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Introduction

  • Page ID
    80398
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    In this chapter [1], I will consider some of the underlying issues of language and culture pedagogy. Whilst it is the basic tenet of this study that language and culture need to be addressed in an integrated manner in language teaching, I will nevertheless discuss language and culture separately as two interlinking pedagogic areas.

    In the first part of this chapter, I look at views of culture which underpin culture pedagogy as part of modern language degrees, and I describe some of the practices. I argue that teaching culture as part of language classes may be better served by a ‘cultural studies’ approach, rather than courses which emphasize the ‘content’ dimension and focus on imparting knowledge about the target language country as a coherent overview. The latter approach tends to be located in a national view of language and culture, whereas a cultural studies approach focuses on the processes and practices of culture and the construction of meaning and allows for a more complex idea of culture.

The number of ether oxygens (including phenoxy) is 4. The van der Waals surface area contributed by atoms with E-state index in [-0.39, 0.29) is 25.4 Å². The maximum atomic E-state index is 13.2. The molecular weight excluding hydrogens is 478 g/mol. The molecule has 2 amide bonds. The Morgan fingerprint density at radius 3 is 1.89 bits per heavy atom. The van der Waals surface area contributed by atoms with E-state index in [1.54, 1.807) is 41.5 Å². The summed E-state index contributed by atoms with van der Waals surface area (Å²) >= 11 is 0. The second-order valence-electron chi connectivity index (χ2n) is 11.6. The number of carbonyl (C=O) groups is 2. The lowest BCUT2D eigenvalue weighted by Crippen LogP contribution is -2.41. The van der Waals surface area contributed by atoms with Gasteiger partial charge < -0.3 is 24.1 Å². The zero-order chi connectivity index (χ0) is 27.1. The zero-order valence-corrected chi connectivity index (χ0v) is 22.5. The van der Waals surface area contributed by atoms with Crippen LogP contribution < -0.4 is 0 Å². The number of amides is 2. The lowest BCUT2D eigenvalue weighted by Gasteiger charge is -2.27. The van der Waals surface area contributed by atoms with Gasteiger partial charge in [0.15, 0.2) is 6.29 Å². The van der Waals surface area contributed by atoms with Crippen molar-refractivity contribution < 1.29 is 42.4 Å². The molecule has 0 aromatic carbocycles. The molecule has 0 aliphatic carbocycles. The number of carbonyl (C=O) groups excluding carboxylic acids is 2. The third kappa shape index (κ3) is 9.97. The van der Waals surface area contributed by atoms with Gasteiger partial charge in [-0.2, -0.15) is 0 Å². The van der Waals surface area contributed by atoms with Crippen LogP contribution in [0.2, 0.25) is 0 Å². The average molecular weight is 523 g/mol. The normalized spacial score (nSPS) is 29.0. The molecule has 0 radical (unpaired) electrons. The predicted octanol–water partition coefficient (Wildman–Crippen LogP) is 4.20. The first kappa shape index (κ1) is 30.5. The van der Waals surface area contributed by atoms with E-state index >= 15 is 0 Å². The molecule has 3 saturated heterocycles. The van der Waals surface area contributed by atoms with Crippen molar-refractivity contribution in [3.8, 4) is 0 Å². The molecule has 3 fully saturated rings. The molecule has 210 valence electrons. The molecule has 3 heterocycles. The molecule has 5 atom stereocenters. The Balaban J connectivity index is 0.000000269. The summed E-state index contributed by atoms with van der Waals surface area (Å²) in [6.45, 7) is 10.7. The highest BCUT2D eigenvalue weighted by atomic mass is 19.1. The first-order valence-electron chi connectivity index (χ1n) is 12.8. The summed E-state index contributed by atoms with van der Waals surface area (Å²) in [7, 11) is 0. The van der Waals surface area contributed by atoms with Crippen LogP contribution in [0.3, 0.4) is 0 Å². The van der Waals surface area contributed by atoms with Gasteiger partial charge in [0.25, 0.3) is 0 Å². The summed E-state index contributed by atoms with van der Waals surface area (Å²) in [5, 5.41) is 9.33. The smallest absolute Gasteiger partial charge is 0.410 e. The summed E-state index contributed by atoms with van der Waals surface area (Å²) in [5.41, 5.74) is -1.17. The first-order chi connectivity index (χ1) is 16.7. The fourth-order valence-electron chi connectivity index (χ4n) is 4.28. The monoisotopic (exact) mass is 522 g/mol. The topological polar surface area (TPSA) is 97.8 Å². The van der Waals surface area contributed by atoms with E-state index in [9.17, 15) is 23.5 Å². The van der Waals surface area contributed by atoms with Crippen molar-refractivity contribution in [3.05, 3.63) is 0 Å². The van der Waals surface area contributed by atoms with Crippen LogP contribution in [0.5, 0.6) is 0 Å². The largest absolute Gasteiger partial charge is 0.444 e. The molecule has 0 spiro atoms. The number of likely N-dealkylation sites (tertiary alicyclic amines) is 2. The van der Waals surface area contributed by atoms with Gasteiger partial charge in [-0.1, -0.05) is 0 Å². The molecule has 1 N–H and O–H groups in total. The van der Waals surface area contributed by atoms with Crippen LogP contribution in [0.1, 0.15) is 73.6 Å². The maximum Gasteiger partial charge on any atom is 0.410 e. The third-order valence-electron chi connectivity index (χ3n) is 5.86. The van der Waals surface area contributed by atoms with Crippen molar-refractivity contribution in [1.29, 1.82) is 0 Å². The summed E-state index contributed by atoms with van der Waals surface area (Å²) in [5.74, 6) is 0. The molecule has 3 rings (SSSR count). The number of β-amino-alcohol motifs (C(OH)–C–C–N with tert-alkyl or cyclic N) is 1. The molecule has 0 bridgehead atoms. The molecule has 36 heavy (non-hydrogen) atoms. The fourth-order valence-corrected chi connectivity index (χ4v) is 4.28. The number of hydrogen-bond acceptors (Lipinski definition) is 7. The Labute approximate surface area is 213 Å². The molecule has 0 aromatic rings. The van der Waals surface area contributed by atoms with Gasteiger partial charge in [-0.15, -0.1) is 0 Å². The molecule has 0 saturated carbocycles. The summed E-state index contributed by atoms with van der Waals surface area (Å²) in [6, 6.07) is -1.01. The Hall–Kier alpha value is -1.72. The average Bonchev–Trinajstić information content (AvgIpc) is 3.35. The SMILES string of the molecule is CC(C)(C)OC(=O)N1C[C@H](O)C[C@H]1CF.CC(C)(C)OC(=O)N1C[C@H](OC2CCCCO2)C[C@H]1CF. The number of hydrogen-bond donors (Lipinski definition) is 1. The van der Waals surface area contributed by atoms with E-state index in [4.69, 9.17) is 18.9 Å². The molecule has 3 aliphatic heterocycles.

In the second part of this chapter, I focus on views of language in relation to cultures which have influenced language teaching approaches. In doing so, I argue that a traditional structural view of language as stable still underpins some contemporary language courses and that this view has taken on a common-sense understanding. I then describe social and cultural views of language, including those derived from linguistic relativity, critical language study, and Hymes’ notion of pragmatic language use.

    I conclude the chapter by discussing how the two areas are interlinked in pedagogy.


    This page titled Introduction is shared under a CC BY license and was authored, remixed, and/or curated by Gerdi Quist (Ubiquity Press) .

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